6. Greetings all, and a wave in passing to Mysty. I hope she finds the Whisper in good condition. We made it home at midnight yesterday from our Panama Canal cruise on the Whisper. The weather in San Francisco was horrible - pouring rain and windy - which had all the flights landing slower and thus taking off late. Our luggage was left out in the rain by the baggage handlers and upon arrival we discovered all our checked clothes had received an extra 'rinse' cycle courtesy of mother nature. So today has been deciding which can just hung up to be dried out, and which need to be completely laundered again. My husband isn't too thrilled with his good suit being soaked, but we're hopeful a good cleaning will be all that is needed. One note: If you ever end a cruise in San Francisco, don't take the Scenic Tour Airport transfer. Possibly the worst tour I've ever been on in my life. The woman was an idiot, and instead of getting to the airport at 1:15 pm, as advertised, we actually arrived at domestic departures at 1:50, and international departures after 2 pm. Fortunately our flight wasn't scheduled until 5 pm (and didn't actually depart until after 7 pm), but there were some domestic passengers who had to do a run to catch their 3 pm flight. As pertains to the cruise itself: I hope Mysty will take some pictures and post them. The ship is looking lovely. The new furniture in the suites is a bit bigger than the old stuff, which makes the suites seem a bit smaller, but that is compensated for by the fact that it is all very comfortable! The new beds were top notch. I'm fairly sure the room attendants were emptying the vacuum cleaner bags after every room for the first few days, as the new carpets were shedding quite copiously. Being the 'shake down' cruise after the refit, there were some obvious issues. The pool didn't get filled for the first few days while they worked on some final repairs. Handrails were missing in a couple of areas, but were soon replaced. Automatic doors didn't open automatically There were a lot of new staff who joined the Whisper in Fort Lauderdale, and service suffered while they got to know their new roles, general ship procedures, and learnt to communicate with others. This was cleared up after a few days however, and towards the end of our 17 days on board you wouldn't know the newbies from the old pros. I'm sure the World Cruisers will appreciate the hard work we put into the whip everything into shape for their arrival. For this traveler though: that's the last time I'll book at cruise immediately following a refit!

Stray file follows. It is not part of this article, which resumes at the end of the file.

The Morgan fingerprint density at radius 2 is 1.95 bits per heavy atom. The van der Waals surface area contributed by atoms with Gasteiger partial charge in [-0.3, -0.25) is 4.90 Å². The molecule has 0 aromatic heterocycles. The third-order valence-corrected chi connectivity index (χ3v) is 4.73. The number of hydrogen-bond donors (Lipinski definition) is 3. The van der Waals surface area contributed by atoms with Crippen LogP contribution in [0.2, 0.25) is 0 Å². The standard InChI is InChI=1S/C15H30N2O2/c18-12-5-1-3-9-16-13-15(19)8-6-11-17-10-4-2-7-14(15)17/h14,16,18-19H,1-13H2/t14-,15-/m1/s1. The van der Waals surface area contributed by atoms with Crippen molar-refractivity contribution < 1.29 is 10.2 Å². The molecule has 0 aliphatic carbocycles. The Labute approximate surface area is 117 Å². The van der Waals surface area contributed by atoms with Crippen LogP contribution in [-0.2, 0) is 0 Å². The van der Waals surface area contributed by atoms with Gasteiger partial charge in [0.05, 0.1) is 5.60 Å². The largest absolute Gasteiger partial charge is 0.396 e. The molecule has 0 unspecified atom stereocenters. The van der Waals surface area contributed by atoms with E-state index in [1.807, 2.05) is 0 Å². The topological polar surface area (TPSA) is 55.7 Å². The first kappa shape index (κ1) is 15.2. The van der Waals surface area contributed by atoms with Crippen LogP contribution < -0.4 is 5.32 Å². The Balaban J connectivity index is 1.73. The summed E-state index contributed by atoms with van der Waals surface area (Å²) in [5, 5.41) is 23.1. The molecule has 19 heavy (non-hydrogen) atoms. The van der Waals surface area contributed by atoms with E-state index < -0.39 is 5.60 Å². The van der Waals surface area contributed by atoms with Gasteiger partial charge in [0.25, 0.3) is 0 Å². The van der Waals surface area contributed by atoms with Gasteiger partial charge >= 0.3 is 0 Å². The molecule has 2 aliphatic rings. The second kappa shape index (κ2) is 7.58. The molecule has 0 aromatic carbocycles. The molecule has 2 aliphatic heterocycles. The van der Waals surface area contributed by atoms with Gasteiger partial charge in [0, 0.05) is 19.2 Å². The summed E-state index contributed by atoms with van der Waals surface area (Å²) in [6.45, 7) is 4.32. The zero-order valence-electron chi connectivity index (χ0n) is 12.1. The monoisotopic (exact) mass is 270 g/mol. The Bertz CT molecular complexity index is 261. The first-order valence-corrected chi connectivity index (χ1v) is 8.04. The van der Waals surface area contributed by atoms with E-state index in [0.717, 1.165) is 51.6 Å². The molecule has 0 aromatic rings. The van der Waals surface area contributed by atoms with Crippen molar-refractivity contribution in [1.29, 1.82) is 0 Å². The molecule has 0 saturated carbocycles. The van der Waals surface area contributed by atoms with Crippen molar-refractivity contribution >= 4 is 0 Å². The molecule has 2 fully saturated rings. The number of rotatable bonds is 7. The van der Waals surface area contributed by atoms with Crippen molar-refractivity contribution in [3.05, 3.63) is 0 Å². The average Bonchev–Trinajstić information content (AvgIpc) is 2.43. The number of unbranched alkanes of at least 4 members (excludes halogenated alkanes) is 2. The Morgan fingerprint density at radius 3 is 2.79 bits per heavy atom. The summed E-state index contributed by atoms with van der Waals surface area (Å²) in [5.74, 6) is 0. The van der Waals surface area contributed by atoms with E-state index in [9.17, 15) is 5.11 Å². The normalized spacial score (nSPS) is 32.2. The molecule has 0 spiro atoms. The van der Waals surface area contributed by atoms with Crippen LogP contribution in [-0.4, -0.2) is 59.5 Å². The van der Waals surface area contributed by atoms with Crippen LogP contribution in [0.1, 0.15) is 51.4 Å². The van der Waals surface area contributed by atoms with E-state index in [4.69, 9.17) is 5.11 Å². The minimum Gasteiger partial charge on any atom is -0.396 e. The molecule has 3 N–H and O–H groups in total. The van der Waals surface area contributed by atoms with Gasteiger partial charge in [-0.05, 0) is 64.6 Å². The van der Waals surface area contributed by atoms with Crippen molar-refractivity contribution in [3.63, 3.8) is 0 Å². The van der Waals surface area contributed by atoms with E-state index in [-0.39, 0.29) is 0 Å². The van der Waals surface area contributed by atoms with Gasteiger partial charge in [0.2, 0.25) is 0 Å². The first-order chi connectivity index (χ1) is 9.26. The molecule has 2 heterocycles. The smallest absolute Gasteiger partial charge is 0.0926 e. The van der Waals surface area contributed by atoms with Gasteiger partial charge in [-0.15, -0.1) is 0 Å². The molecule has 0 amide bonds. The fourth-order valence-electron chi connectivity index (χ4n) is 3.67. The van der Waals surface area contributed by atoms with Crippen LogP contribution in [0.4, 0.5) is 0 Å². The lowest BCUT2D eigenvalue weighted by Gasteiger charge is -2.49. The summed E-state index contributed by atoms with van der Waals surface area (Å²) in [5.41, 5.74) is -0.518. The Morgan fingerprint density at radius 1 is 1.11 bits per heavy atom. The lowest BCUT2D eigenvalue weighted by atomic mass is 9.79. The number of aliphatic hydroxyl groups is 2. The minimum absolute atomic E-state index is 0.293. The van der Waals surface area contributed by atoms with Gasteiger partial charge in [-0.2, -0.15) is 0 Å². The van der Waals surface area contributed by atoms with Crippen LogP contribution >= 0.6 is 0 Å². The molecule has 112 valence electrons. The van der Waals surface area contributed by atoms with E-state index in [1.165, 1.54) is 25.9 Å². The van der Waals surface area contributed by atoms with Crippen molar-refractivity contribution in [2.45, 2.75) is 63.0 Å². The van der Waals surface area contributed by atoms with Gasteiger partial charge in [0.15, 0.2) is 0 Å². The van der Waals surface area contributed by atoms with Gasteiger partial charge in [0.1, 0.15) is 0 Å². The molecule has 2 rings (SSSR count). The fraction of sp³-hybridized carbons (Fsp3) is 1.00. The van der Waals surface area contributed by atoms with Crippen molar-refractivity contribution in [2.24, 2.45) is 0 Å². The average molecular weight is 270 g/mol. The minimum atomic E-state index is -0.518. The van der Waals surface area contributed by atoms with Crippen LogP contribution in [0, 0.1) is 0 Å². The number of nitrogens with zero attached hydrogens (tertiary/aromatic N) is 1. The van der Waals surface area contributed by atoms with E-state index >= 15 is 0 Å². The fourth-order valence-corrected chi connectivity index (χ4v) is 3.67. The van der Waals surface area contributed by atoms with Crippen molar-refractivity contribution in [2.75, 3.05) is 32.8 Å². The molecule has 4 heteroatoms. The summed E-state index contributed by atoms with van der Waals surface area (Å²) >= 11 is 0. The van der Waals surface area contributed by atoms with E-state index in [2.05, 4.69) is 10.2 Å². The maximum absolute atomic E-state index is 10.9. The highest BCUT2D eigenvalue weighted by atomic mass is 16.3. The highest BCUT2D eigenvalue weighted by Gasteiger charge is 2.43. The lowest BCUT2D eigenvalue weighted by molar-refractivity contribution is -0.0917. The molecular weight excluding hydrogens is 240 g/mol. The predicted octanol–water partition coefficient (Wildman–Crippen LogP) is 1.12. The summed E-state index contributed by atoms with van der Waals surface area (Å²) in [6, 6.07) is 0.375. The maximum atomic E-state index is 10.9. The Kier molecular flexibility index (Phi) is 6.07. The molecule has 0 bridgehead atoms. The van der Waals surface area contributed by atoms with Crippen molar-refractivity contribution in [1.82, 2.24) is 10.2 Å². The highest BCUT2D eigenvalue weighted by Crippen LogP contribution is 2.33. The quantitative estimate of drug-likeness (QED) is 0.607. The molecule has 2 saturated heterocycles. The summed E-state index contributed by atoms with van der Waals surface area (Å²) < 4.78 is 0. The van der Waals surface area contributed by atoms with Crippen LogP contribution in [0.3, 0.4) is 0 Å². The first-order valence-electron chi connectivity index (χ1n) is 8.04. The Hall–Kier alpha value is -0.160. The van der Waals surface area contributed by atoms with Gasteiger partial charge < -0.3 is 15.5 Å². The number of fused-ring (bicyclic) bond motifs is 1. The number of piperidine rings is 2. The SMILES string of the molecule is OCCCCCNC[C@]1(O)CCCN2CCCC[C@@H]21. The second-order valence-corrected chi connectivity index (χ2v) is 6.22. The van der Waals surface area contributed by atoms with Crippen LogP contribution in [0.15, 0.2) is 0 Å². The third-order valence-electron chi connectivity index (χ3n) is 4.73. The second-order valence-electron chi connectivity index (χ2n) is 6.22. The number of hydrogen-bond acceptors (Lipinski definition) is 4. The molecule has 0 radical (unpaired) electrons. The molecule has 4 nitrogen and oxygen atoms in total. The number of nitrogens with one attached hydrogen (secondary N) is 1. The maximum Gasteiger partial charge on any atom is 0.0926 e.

7. Greetings all. Since the demise of app access I find I am spending significantly less time on this forum, so I should probably make this an 'adieu' post. I don't take my laptop with me on travels anymore, using only my iPad, and using browser access is just a pain. Not that I contributed much! But I did enjoy following along. I thought I'd share one last story, following along the theme of freezers and their contents: My parents, in their 90's now, still live on their own in a somewhat (an hour from the hospital, 20 minutes from groceries) remote lakefront home. They love it there, and despite the encouragement of their children to move somewhere with a few more services, are pretty determined to spend their final days there. I try to phone & see them on a regular basis, and my siblings phone and visit regularly too. My mom usually answers the phone when we call, as my father is recovering from a stroke and doesn't do random conversation well anymore. One day a couple of weeks ago, I phoned and my father answered. This is the approximate transcript of that conversation: "Oh, hi dad. How are you?" "Your mother didn't answer the phone because she's outside chasing a bear." "Dad. Put down the phone and go tell Mom to come back in the house right now." I hear the phone being put down, and my Dad calling to my Mom. A few minutes later she picked up the receiver. "It's gone now," she said. "It's just a little one." "Mom," I said "If it's just a little one, there's probably a big one around." "Oh," she said, "It's not THAT little." So I made her promise to just use the bear banger and not actually go outside chasing it anymore. (We then had a nice conversation about her work with Habitat for Humanity, and the meeting she had attended the day before.) Fast forward to the next telephone conversation: Mom: "We're still having that bear come around. It opened the freezer (which is sitting on their back deck) and stole a box of chicken wings and an apple pie. Dinner and dessert. The freezer was locked, but that little built in lock didn't slow him down long. He moved the freezer about 2 feet getting it open though. The neighbour found the pie plate (a glass pyrex one) in their yard, licked clean." "Have you called the conservation officer?" "Oh, that's a good idea. I'll do that right after we finish this conversation." (We then talked about the work she was doing on her autobiography, and how she is now up to when she volunteered with the UN to go to Namibia to help with registering women to vote in their first election. The bear probably won't even make it into the book.) Due to the size of their house (small) it wasn't possible to move the freezer into the house, so my brother went up and put a hasp lock on the freezer. Mom said "If that bear gets into the freezer again it will be because he ripped the door off." I'll be phoning again today. The motto in our family is "Live long enough to become a burden to your children." My parents haven't become a burden yet, but one just never knows where the conversation is going to go.